Policy & Advocacy

HHS Secretary Announces CGT Access Model

Margarita Valdez Martínez - February 15, 2023

CMS announces three new payment models for testing by the Center for Medicare and Medicaid Innovation. A proposed Cell and Gene Therapy Access Model has the potential for a far-reaching impact on the CGT field.

The Centers for Medicare & Medicaid Services (CMS) announced on February 14 that Xavier Becerra, Secretary of the Department of Health and Human Services (HHS), had selected three new models for testing by the Center for Medicare and Medicaid Innovation (the Innovation Center). The Cell and Gene Therapy Access Model has the potential for a far-reaching impact on the CGT field.

The Innovation Center, which is a part of CMS and will test the models, was created to support the development of “various payment and service delivery models that aim to achieve better care for patients, better health for our communities, and lower costs through improvement for our health care system.” It is tasked with improving the quality of care in Medicare, Medicaid, and the Children's Health Insurance Program (CHIP), with an eye toward reducing costs. 

“Yesterday, CMS announced it has selected three new payment models for testing to help lower drug costs and improve quality of care for patients.  If implemented properly, the Cell and Gene Therapy Access Model could help Medicaid beneficiaries gain access to potentially life-changing therapies,” said ASGCT President Hans-Peter Kiem, MD, PhD.

Regarding the Cell and Gene Therapy Access Model, CMS said in their release: “Cell and Gene Therapies are an emerging area of new drug development that holds significant potential, but these therapies can cost upwards of $1 million. Under this model, state Medicaid agencies would assign CMS to coordinate and administer multi-state, outcomes-based agreements with manufacturers for certain cell and gene therapies.” 

Through the model, state Medicaid agencies would assign CMS to coordinate and administer multi-state outcomes-based agreements with manufacturers for certain cell and gene therapies. Rather than 50 different negotiations between states and manufacturers, this approach could give states the option to cede to CMS the authority to negotiate outcomes-based arrangements. Through this model, CMS would also be responsible for reconciling the financial and clinical outcomes of the outcome-based agreements. 

“ASGCT’s mission is to advance genetic and cellular therapies to alleviate human disease.  Therefore, the accessibility of therapies to patients is of paramount importance to the Society’s membership. While the development and science has progressed tremendously, leading to transformative therapies, the current health care ecosystem has not kept pace,” said ASGCT CEO David Barrett, JD.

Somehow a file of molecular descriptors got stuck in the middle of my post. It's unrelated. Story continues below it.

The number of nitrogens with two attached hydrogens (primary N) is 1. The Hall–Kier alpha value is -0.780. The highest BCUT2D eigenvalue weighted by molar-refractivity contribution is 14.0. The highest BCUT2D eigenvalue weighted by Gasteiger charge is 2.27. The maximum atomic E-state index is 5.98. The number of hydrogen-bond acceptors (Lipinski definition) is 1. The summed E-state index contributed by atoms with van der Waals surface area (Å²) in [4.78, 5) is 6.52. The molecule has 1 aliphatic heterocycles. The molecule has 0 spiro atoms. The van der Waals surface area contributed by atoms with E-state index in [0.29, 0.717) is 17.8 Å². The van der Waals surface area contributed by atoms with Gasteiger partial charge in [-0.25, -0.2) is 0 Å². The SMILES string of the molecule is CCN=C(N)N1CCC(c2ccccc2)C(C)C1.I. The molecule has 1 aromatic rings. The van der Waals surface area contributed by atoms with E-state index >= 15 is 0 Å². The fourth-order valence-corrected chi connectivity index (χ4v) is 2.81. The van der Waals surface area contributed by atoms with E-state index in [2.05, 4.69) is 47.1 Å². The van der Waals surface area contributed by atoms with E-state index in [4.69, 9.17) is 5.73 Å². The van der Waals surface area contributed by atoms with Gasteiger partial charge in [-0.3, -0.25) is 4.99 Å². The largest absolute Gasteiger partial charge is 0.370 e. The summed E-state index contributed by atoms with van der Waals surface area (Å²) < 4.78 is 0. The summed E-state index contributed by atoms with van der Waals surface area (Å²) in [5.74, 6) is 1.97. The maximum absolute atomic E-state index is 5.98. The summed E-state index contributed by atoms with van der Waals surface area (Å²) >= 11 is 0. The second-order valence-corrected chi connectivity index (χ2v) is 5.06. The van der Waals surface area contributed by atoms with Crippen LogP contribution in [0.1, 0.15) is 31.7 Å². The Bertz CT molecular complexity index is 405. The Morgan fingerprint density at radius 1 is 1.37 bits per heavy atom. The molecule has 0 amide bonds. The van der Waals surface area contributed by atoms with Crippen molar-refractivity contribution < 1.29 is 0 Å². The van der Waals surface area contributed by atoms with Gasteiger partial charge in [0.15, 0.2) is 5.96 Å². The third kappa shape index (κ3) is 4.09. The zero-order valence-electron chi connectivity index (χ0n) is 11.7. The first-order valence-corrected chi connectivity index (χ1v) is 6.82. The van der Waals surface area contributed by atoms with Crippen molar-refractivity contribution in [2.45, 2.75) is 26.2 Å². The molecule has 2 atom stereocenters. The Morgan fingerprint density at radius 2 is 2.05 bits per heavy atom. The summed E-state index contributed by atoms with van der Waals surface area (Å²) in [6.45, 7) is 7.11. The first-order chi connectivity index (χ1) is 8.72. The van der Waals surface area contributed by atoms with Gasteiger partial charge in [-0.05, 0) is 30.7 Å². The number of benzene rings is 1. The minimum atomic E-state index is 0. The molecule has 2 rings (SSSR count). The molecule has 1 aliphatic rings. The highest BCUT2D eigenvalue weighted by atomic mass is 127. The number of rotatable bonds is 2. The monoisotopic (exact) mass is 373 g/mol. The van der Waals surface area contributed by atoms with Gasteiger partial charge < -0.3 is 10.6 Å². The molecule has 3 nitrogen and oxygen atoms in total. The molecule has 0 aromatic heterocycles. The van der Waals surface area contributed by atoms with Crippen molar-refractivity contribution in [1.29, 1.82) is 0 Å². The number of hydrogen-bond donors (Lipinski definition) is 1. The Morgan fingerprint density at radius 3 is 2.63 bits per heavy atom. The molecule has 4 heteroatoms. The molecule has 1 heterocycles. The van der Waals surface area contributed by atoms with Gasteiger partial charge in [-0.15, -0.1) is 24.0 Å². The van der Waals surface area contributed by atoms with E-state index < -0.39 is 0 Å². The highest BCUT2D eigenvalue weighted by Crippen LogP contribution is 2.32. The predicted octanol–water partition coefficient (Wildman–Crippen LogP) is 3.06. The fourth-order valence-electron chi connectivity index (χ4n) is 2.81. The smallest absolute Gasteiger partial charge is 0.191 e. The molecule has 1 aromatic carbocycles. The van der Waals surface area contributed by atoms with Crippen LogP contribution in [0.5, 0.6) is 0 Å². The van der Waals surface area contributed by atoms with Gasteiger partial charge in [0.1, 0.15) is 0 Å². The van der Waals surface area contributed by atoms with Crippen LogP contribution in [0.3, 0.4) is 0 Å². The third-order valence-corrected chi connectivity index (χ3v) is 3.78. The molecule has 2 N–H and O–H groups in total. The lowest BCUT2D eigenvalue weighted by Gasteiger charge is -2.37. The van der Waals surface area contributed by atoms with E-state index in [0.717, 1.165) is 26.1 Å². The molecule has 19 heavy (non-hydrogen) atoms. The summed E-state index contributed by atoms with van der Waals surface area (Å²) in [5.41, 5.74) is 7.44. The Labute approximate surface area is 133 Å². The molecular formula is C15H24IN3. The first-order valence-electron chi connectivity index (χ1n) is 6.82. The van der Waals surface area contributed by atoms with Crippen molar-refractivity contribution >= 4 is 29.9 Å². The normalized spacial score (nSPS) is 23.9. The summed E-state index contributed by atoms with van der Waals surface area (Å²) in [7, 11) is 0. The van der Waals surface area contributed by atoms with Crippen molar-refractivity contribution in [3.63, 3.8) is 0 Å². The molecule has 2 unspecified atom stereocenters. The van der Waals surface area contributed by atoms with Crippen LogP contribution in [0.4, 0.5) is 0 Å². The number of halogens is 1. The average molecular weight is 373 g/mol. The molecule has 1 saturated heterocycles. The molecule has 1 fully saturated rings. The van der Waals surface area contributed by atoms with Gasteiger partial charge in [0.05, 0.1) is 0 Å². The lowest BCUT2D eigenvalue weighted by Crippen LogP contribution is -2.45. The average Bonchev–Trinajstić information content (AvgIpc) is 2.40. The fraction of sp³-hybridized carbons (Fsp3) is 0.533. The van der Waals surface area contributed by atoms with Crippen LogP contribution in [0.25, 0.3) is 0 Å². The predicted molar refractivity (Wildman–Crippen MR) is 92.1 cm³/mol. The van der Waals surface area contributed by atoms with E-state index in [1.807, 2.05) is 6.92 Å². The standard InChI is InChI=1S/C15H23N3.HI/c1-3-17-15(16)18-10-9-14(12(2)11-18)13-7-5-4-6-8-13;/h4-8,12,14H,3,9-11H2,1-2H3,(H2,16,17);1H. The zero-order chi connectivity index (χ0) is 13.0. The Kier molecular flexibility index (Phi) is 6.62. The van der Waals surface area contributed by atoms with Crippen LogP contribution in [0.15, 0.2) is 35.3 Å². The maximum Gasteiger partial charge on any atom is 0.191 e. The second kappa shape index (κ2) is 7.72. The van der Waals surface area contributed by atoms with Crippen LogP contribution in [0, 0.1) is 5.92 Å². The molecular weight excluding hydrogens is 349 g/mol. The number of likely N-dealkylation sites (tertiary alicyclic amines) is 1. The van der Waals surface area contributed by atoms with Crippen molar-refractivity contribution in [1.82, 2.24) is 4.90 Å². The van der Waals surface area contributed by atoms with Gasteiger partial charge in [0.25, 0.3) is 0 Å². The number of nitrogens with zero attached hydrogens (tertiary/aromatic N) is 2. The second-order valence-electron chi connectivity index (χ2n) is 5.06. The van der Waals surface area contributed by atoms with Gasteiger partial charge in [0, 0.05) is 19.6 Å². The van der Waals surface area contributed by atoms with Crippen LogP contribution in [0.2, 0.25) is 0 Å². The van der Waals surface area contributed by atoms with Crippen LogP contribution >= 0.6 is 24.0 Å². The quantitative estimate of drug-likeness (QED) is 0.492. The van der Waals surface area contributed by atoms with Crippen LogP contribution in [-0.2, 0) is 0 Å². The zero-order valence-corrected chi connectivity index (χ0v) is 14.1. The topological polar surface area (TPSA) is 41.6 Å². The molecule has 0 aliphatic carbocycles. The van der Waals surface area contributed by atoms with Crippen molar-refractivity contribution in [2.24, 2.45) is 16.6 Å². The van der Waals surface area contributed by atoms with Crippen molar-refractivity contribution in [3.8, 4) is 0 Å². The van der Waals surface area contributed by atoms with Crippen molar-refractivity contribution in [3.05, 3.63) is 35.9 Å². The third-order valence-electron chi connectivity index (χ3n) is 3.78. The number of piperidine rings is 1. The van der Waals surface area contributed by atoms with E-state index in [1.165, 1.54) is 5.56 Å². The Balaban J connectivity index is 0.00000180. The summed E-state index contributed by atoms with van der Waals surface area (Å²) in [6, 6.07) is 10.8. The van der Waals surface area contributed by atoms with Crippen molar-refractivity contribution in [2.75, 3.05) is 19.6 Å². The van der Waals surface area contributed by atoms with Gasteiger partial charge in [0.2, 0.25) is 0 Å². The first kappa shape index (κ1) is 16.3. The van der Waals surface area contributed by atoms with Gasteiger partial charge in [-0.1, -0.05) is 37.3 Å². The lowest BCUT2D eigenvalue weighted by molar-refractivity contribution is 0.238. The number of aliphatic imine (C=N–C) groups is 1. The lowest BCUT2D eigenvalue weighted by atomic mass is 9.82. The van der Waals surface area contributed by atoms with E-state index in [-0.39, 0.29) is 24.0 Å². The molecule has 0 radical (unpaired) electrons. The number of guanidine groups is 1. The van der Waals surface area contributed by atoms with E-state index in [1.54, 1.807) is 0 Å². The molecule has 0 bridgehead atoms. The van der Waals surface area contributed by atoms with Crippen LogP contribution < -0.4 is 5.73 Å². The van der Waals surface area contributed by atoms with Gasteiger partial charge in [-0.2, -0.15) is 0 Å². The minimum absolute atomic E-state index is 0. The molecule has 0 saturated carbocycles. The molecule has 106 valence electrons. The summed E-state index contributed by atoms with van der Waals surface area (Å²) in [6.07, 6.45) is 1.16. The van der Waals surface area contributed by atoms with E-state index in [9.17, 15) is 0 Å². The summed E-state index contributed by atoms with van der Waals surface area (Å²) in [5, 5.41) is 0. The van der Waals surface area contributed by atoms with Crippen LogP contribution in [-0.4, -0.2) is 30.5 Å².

The Accelerating Clinical Evidence Model was also selected for demonstration by Secretary Becerra. Through this proposal, CMS, in consultation with the FDA, is considering developing payment methods for drugs approved through accelerated approval to “encourage manufacturers to complete confirmatory trials.” – suggesting differential payment rates for drugs approved through this pathway. Accelerated approval allows the Food and Drug Administration (FDA) to make treatments available earlier based on a surrogate endpoint if they address an unmet medical need for a serious condition, contingent on post-marketing trials that demonstrate the drug offers a clinical benefit and an improved patient outcome. Notably, the 2022 Omnibus included reforms to the accelerated approval pathway that requires greater reporting on post-marketing study progress as well as a refined withdraw pathway. ASGCT is concerned that this approach by the Innovation Center could harm the integrity of the accelerated approval pathway and slow access to the next generation of gene and cell therapies. 

Dr. Kiem said: “Many gene therapies have the potential to be approved through the accelerated pathway, as their outcomes may not be possible to assess within the duration of a traditional clinical trial. ASGCT believes post-market surveillance is necessary to ensure approved products remain safe and efficacious. However, efforts to ensure confirmatory trials should not have the unintended consequence of impeding the development of new therapies and patient access.”

The third model selected for demonstration was the Medicare $2 Drug List. Under this model, CMS will identify a list of generic drugs would be applicable for chronic conditions such as high blood pressure and high cholesterol where cost-sharing can vary widely across insurance plans. Part D plans participating in the model would agree to cap cost-sharing for these products, and CMS would highlight those plans to beneficiaries during open enrollment. Additional information on why these models were selected models can be found in the Secretary’s report.

The three payment models are in response to President Joe Biden’s Executive Order 14087, “Lowering Prescription Drug Costs for Americans,” issued on October 14, 2022. The payment models are intended to complement the goals of the Inflation Reduction Act (IRA). Biden’s order directed the Secretary Becerra to consider whether new payment models would reduce drug costs and promote access to innovative drug therapies for beneficiaries enrolled in the Medicare and Medicaid programs. This included exploring models that could lead to lower cost-sharing for commonly used drugs and could potentially support value-based payments. 

If considered successful by Secretary Becerra, the Cell and Gene Therapy Access Model may expand its duration and scope. ASGCT will continue to monitor these developments, and share information with the Society’s membership.

Margarita Valdez Martínez is ASGCT's director of policy & advocacy.

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